FORT WAYNE, Ind. (AP) — Jes Farris says it happens two or three times a day. Someone walks into Studio 13, a local tattoo shop he owns with his brother, Jake, and inquires about getting a religious tattoo.
Usually, he says, the potential customer is an 18 or 19-year-old male dipping into ink for the first time.
“It’s easier to justify a faith-based tattoo to parents than a tattoo of something else,” he says, adding that’s how he and his much-inked brother started.
Of course, that was about a decade ago, when the Sept. 11 terrorist attacks were still fresh and tats with Christian images and Scripture were frequently requested by enlistees before military deployment.
Today, that craze has calmed somewhat. But religious images — crosses, the Virgin Mary, Jesus and angels, especially the sword-wielding St. Michael the Archangel — remain an enduring part of the business, The Journal Gazette reported.
“Right now it’s very popular to get the word ‘faith’ incorporated into the Jesus fish,” Farris says, referring to a symbol of early Christians. “We get that more than probably anything right now.”
Another popular motif is the words of Philippians 4:13: “I can do all things through Christ who strengthens me,” as the verse is rendered in the New King James Version of the New Testament.
“That became popular after UFC fighters got it,” he says, referring to an organization of top mixed-martial-arts competitors. “It just boomed on the Internet.”
St. Michael, patron saint of seafarers, paratroopers and police, as well as the members of the military, is popular with people in those professions, he says.
Chad Bedwell, 34, is a youth minister at Sonrise United Methodist Church in Aboite Township. He has about a half-dozen faith-inspired tattoos.
He says he likes participating in their design. He adds that their meaning isn’t always immediately obvious — the better to use the markings as an opportunity to tell others about his faith.
On each of his arms he has images of a nail wrapped in ribbon. On one arm, the inscription reads “Tougher.” The other arm has the words “Than Nails.”
“I’m kind of a big guy, and I work out, so people think that’s what it refers to. People call me out about it — ‘Oh, so you think you’re tough, huh?’
“I tell them, ‘No, I’m referring to the nails of Christ on the cross. It’s not me.’ “
Bedwell also has a tattoo of what he calls “a shadow cross” — one that’s hard to see — on one wrist.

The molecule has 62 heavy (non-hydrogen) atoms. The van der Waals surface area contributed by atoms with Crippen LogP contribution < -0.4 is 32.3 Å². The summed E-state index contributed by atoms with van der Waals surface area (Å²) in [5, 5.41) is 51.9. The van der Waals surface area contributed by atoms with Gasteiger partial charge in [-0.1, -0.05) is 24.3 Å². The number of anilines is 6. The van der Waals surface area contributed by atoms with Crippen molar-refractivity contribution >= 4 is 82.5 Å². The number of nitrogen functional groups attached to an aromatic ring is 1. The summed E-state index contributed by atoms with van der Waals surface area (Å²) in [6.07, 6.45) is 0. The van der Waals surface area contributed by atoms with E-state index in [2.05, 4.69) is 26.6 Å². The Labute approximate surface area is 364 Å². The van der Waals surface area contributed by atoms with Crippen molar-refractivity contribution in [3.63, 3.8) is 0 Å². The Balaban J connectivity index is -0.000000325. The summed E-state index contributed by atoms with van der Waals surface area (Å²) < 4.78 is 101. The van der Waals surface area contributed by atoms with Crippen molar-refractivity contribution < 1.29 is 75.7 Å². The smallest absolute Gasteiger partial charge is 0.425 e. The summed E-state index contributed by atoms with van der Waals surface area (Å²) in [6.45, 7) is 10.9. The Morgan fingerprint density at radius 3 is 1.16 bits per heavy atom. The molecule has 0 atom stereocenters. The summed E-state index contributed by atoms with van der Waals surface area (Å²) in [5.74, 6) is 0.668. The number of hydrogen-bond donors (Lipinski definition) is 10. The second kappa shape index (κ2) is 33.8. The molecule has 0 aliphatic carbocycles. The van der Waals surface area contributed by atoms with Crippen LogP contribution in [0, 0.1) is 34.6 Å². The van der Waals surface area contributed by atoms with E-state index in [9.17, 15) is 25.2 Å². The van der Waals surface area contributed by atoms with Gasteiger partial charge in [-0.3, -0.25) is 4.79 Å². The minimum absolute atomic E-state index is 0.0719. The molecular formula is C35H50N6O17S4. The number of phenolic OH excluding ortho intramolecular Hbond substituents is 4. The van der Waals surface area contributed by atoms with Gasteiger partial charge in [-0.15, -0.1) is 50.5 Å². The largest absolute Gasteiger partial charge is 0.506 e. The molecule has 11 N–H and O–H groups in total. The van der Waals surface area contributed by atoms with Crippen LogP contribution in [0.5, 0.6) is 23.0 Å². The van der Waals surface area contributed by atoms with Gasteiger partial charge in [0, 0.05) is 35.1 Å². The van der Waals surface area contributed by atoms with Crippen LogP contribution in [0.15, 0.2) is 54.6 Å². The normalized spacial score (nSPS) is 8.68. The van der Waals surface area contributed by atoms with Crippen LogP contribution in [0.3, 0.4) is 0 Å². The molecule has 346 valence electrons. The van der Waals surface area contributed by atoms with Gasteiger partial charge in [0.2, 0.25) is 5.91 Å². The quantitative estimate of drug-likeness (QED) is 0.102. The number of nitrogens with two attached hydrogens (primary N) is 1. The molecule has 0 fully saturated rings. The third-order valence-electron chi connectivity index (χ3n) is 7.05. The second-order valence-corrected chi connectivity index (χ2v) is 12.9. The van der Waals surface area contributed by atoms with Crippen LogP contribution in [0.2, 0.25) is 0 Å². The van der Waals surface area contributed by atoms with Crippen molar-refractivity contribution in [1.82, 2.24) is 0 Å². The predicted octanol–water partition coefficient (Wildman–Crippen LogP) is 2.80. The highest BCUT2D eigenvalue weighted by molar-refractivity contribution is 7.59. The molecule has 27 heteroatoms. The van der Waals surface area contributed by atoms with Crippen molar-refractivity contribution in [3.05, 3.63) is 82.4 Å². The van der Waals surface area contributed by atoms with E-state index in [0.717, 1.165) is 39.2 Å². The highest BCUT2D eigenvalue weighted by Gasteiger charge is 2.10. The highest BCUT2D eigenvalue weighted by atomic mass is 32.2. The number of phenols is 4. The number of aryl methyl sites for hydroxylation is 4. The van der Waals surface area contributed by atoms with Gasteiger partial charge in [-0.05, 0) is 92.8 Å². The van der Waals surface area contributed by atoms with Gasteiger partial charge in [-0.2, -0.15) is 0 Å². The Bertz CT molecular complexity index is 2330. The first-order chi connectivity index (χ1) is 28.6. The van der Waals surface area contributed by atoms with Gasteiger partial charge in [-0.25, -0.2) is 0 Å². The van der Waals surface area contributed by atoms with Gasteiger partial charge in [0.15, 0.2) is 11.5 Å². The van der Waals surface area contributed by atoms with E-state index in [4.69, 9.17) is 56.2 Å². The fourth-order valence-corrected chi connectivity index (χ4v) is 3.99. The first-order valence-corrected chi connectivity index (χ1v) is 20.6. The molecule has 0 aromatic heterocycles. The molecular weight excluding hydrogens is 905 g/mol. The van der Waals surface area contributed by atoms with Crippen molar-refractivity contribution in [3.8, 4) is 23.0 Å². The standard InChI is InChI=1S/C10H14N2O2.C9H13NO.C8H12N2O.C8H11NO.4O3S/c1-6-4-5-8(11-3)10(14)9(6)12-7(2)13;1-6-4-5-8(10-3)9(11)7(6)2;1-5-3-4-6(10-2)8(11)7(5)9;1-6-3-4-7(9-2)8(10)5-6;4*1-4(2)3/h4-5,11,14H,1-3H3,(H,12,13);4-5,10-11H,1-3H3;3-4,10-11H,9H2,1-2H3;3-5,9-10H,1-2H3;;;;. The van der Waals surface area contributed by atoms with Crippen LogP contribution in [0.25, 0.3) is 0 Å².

The word “Zombie” is etched on his other wrist. That tattoo refers to how he’s felt “reborn from the dead” after accepting Christ, while the other refers to living his life now “in the shadow of the cross,” he says.
“I’m probably explaining them to people on a weekly basis,” he says, adding: “When they hear, ‘Oh, he’s a youth pastor,’ they want to look a little closer.”
Still, tattoos have the potential to arouse controversy within Christian circles, says Mike Mueller, 26, who, with his friend Erik Knopf, 31, started Armed with Truth, a Colorado-based Internet company that markets temporary tattoos featuring collections of Scripture verses.
Mueller says the idea originally was to have the tattoos aid people in memorizing Scripture, and the market has included not only young people but teachers, coaches and youth ministers trying to influence their charges in a positive way.
“People get tattoos because of emotions — there’s always a story behind them. They want to get something so they’ll never forget,” Mueller says. “I think it comes from a deep spiritual place — ‘This is important to me, and I’m going to keep it in front of me.’ “
But, Mueller says, even the temporary tattoos got pushback from people who saw them as blasphemous.
When Christians object to tattoos, they usually point to Leviticus 19:28, which proscribes cutting into one’s body in memory of the dead or placing marks on the body. Many believe the New Testament writings about the body as the temple of the Holy Spirit reinforce the message.
“We thought no one would complain, because they were only temporary, but we were wrong. People were very vocal. One woman said we were paving the way for the mark of the beast,” Mueller says, referring to a symbol of evil in the New Testament’s prophetic book of Revelation.
“To me, that’s just silly.”
Bedwell says that, for him, it’s important not to encourage the underage young people with whom he works to get tattoos.
One girl in his group keeps asking him to pick out a tattoo for her, he says, but he has refused.
“I don’t want to do that. I told her, ‘You don’t really want a tattoo until you know what you want to get,’ ” he says.
“I always tell them how bad they hurt, and that they don’t go away, and getting tattooed, it’s like being stung by a bee for two or three hours at a time.”
Farris says his shop also gets requests for tattoos of imagery from other religions.
“We’ve probably done more tattoos of Buddha than we have of Jesus in the last three years,” he says. Some people have also asked for Hindu imagery, though not, he says, for religious reasons.
Lately, he says, he’s also seen an increasing number of people who want religious images changed or covered.
He and his brother are now undergoing laser removal of some of their religious images because they no longer reflect their beliefs, he notes. And removal is no picnic.
“Laser removal is probably one of the most painful processes I’ve ever done,” he says.
While many people get tattoos out of sincere religious conviction, Farris thinks that when he got tattooed as a teen, it was because he was struggling to hold on to his faith.
“It’s a scary thing, to waver with the faith of your grandparents and your parents,” he says. “You tried to lock it in with tattoos.”
But, he adds: “The popularity of faith tattoos isn’t going anywhere. As long as there is faith, people will want to make it a permanent part of themselves.”